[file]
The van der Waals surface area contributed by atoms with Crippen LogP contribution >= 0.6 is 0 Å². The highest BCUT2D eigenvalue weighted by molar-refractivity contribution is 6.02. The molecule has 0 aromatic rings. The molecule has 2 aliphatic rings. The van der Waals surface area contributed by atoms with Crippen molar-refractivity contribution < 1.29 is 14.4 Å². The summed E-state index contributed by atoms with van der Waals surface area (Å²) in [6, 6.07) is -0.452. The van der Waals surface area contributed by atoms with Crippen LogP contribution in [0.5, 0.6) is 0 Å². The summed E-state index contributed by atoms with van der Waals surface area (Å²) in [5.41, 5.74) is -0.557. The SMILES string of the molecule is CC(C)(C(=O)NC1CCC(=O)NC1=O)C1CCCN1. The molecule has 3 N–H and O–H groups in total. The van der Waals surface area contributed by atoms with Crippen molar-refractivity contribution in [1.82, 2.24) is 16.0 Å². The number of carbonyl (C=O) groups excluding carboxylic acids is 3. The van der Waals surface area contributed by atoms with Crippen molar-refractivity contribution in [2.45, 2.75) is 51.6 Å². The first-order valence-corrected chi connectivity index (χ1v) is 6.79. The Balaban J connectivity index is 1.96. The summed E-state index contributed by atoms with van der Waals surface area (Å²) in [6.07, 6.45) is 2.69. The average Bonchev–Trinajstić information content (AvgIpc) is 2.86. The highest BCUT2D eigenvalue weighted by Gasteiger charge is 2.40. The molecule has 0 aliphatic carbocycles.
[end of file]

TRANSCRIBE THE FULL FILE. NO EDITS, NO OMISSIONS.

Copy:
The van der Waals surface area contributed by atoms with Crippen LogP contribution >= 0.6 is 0 Å². The highest BCUT2D eigenvalue weighted by molar-refractivity contribution is 6.02. The molecule has 0 aromatic rings. The molecule has 2 aliphatic rings. The van der Waals surface area contributed by atoms with Crippen molar-refractivity contribution < 1.29 is 14.4 Å². The summed E-state index contributed by atoms with van der Waals surface area (Å²) in [6, 6.07) is -0.452. The van der Waals surface area contributed by atoms with Crippen LogP contribution in [0.5, 0.6) is 0 Å². The summed E-state index contributed by atoms with van der Waals surface area (Å²) in [5.41, 5.74) is -0.557. The SMILES string of the molecule is CC(C)(C(=O)NC1CCC(=O)NC1=O)C1CCCN1. The molecule has 3 N–H and O–H groups in total. The van der Waals surface area contributed by atoms with Crippen molar-refractivity contribution in [1.82, 2.24) is 16.0 Å². The number of carbonyl (C=O) groups excluding carboxylic acids is 3. The van der Waals surface area contributed by atoms with Crippen molar-refractivity contribution in [2.45, 2.75) is 51.6 Å². The first-order valence-corrected chi connectivity index (χ1v) is 6.79. The Balaban J connectivity index is 1.96. The summed E-state index contributed by atoms with van der Waals surface area (Å²) in [6.07, 6.45) is 2.69. The average Bonchev–Trinajstić information content (AvgIpc) is 2.86. The highest BCUT2D eigenvalue weighted by Gasteiger charge is 2.40. The molecule has 0 aliphatic carbocycles.